Is it time to move away from age-based marketing?

Age is a poor proxy for behaviour. In fact the physical changes that age delivers have a far greater bearing on us as consumers, citizens, employees and patients. Behavioural traits remain pretty constant throughout our lives.

Some consultants disagree. They have a vested interest in promoting generational differences because it allows them sell services aiming to highlight such differences and to to find some relevance to business.

With the inexorable change in the demographic makeup of our world, we should focus more on behavioural profiles that transcend age groups and generations rather than the out-dated age or generational approach to marketing. A tech geek (early adopter) in their 20’s is likely to remain so throughout life, as is the adventurous spirit of a youthful backpacker.

This of course does not apply to the marketing of products and services specifically designed for a particular market segment. i.e. teen fashion, new mothers etc.

This article in the Australian Financial Review hits the nail on the head with the headline “How Boomers and Gen Y are more the same than different”.

It argues that as Boomers and their Generation Y offspring continue to move in tandem into their next life stages, it’s somehow fitting that, as Gen Y comes of age, their Boomer parents are intent on casting off the shackles of age altogether. The author states “age is no longer stratified. Instead, it’s flat, meaning the year we were born no longer denotes how we should behave”.

i.e. age is just a number.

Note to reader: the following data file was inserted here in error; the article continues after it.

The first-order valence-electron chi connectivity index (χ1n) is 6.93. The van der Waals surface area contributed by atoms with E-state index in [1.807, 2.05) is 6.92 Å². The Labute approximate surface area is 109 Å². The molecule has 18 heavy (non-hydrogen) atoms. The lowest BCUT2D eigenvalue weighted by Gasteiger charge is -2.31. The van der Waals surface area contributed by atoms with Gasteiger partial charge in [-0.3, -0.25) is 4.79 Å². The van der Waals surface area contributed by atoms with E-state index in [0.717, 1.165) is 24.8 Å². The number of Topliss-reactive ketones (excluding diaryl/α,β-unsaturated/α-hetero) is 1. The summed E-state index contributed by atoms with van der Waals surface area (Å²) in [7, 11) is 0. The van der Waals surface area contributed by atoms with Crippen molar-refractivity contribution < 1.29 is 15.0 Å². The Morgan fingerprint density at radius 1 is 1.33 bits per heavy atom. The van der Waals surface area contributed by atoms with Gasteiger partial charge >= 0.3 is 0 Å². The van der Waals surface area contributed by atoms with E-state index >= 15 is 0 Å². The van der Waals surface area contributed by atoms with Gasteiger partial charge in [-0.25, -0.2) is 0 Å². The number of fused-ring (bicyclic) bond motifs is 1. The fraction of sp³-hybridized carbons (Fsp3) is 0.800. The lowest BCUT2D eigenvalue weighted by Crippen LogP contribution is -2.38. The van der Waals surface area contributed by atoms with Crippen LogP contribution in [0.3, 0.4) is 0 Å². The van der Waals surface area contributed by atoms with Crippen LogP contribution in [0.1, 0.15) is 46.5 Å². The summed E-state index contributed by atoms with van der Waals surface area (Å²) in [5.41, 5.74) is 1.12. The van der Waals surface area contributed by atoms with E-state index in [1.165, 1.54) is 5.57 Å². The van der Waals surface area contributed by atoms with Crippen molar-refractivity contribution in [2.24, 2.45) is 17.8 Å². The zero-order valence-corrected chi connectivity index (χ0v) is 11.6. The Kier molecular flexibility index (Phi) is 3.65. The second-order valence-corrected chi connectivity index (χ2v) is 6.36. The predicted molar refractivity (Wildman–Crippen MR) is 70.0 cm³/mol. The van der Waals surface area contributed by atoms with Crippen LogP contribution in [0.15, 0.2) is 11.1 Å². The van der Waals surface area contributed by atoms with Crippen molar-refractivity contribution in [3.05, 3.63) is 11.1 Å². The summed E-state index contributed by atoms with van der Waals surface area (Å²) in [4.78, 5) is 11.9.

This applies to the adoption of digital technology where boomers show as much enthusiasm to embrace technology as younger folks, but use it differently. For example:

  • Nine out of 10 Boomers said they had purchased something online and 25 per cent said they did so every week.
  • A third of Baby Boomers even consider themselves to be multi-screeners and 45 per cent have watched catch-up TV.
  • Boomers are also exhibiting a typically ageless approach to technology, experimenting with dating apps such as Stitch, an app which finds companions for people over 50 using the same mechanics as Tinder.

Similarities are clearly evident in the approach to travel, work and finances.

Apples’ famous quote “We welcome customers from 1 to 100” is the future of business. But to achieve this, companies must understand the physical changes that ageing brings and ensure their entire customer experience is designed to accommodate these changes in ways that are natural and beneficial to all ages.

We call this Age-Friendly.